Thursday, March 10, 2011

"Hey, could you make this a little more, uh, average?"

I pitched an idea to a local magazine to use the library of 500 stories that is the Wild Wild East Dailies for a new column and they said they'd consider it. I sent a 6-10 story suggestion for updating blog posts I had done on a variety of subjects from movie reviews, to observations, some satire, music and more, all with the voice that had become that particular blog. Wild, Wild, as you might say. The voice here is different, for different purpose. But the voice on WWED came from a part of my life that I will never experience again and I will never write quite exactly like that again - so it sort of lives in the voice in which it was written. Holden Caulfield was never heard from again for a reason.

A few days after I sent my story samples, I received a note from the editor and three samples from their magazine. "Do you think you could revise your style to be  little more like these?". he asked.

So I read the stories he sent me. He had written one of them. But the interesting thing is that  in moving from story to story, they all had a sameness, a sort of soft edge. There was nothing particularly wrong with them, but there was nothing particularly right about any of them either. They were just sort of straight reporting with little personal angle - and this is a feature publication, not a newspaper. The writing sucked. You could have switched the writing credits between all three and you wouldn't really know the difference.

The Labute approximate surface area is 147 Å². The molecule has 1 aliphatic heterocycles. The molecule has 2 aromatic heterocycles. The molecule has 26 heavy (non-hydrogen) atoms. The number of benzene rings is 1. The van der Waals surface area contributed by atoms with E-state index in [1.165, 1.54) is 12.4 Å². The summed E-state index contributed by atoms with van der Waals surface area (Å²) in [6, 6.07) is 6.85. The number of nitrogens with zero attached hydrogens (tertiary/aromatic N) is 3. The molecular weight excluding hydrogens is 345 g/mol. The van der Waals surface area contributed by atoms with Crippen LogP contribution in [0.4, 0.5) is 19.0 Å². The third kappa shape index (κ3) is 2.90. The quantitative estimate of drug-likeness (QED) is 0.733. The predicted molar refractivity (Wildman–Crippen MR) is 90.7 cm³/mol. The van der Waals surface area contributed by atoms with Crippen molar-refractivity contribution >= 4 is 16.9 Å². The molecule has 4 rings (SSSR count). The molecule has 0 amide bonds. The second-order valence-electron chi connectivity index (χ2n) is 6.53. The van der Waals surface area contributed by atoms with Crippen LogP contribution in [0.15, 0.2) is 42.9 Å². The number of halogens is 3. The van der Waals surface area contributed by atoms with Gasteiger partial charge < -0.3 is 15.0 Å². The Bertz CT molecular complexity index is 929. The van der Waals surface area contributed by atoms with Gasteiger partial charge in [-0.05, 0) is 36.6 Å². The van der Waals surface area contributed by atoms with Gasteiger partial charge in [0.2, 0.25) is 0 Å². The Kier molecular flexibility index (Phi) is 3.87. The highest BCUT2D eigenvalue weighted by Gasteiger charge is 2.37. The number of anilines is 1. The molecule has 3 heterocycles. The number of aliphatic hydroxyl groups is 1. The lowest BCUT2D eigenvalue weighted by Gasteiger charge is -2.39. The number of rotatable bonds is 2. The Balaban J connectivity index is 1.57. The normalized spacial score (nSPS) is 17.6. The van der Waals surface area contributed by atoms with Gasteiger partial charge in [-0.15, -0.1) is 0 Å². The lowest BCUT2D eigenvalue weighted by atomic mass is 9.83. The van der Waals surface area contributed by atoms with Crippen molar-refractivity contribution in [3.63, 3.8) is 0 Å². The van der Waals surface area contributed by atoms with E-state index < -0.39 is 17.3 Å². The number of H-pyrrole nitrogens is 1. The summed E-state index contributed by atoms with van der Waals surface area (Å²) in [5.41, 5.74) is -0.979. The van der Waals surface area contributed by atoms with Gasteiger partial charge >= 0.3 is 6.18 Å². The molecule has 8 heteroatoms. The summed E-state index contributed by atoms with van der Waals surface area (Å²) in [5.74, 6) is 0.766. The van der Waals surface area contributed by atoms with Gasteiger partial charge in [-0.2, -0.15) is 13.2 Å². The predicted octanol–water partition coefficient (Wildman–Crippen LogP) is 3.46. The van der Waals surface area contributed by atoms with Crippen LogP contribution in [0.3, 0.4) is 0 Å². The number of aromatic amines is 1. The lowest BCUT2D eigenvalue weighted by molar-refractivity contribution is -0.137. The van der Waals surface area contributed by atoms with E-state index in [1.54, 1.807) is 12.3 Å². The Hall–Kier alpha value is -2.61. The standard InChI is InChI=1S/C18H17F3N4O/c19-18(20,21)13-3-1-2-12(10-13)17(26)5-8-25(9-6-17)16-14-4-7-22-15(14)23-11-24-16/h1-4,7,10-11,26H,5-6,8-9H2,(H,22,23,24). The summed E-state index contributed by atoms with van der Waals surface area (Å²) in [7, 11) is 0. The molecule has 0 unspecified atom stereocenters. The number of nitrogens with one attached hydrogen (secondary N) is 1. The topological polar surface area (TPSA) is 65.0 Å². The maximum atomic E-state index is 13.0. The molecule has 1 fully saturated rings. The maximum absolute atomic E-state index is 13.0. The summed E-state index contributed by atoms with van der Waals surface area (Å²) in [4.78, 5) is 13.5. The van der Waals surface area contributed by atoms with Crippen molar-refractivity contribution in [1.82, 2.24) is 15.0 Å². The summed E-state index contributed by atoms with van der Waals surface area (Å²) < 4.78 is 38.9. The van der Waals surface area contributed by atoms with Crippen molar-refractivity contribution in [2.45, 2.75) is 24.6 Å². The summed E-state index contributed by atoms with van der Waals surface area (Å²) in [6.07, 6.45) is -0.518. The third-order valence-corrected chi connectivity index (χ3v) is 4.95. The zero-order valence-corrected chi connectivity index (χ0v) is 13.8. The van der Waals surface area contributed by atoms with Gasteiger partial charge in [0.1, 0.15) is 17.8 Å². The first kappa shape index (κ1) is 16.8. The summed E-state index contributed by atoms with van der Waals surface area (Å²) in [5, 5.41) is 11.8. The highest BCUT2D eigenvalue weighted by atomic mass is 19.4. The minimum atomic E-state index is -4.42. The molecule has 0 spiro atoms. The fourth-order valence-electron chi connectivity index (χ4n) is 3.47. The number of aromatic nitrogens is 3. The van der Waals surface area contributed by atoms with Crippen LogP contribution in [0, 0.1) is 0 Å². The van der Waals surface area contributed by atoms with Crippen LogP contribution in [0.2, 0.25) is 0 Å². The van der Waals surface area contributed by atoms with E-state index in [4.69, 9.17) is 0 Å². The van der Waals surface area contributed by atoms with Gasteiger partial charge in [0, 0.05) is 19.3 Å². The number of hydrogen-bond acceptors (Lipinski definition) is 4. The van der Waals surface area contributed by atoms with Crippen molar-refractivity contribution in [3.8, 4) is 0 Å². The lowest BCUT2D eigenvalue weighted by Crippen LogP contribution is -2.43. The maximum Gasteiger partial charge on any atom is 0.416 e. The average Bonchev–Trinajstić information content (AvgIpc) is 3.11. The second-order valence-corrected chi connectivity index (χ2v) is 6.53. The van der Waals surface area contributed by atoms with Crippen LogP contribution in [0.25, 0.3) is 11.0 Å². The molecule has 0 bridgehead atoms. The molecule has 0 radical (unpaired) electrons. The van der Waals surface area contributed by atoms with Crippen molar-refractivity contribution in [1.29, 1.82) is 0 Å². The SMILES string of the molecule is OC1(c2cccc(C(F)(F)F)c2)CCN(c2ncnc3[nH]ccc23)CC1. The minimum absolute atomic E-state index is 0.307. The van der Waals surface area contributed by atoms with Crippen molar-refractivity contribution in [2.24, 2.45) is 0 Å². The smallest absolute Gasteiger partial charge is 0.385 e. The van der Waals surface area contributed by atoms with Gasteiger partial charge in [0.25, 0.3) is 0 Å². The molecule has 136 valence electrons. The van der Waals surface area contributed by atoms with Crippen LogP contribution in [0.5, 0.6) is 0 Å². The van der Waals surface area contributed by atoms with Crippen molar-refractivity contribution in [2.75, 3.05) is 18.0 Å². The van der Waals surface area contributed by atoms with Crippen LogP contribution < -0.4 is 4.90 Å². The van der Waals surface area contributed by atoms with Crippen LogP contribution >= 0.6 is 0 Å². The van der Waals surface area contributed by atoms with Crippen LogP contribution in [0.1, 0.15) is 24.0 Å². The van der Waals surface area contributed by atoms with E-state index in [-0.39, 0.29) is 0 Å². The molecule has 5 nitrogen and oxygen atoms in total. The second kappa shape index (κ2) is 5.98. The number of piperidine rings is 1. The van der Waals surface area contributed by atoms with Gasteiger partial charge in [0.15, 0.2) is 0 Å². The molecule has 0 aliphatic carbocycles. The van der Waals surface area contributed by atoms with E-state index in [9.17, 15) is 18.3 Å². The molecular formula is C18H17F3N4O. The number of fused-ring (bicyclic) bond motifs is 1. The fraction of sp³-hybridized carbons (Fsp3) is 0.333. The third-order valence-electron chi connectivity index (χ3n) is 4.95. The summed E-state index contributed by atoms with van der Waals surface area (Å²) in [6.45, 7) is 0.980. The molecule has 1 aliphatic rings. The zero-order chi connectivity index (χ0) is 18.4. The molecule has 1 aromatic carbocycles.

So I asked myself the question, "Could I make my stories like theirs?",  and the answer was, "not really". But if I'm asked to write newer things in a style similar to something I am given for example, sure. In Korea I taught myself to write brochure copy for the Korean Ministry of Finance. I simply read all the brochures from Financial Times writers before me and put what personal twist I could on that. I learned the lingo and tone they needed and, maybe only because I was a white guy, got it approved with little issue. I got ten grand for a 36 page brochure. It was good money. It wasn't exactly War and Peace, but I was happy with it for what it was. Similarly, I've written for American Airlines, Nintendo, and a plethora of diverse clients and they all need their own particular 'voice'. Not my voice, their voice.

And so it is for work I did for my own purpose, as my own client. It can be edited, revised, updated and have the four letter words taken out where needed, but it can never sound like other stuff that was written from a completely different point of view by other people. Because after that, it's just not fun, or interesting or me. The book Wild Wild East and recently retired blog, the Wild Wild East Dailies are now capsules in time. Products if you will. My job is to sell them as such and preserve as much of the attitude as possible in their publication.

D a v i d E v e r i t t - C a r l s o n
Find me on TwitterFacebook or LinkedIn. Read my blog: The Wild Wild East Dailies and keep up on our efforts with aSaigon/CreativeMorning.

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D a v i d E v e r i t t - C a r l s o n
Find me on Twitter, Facebook or LinkedIn. Read my previous blog: The Wild Wild East Dailies.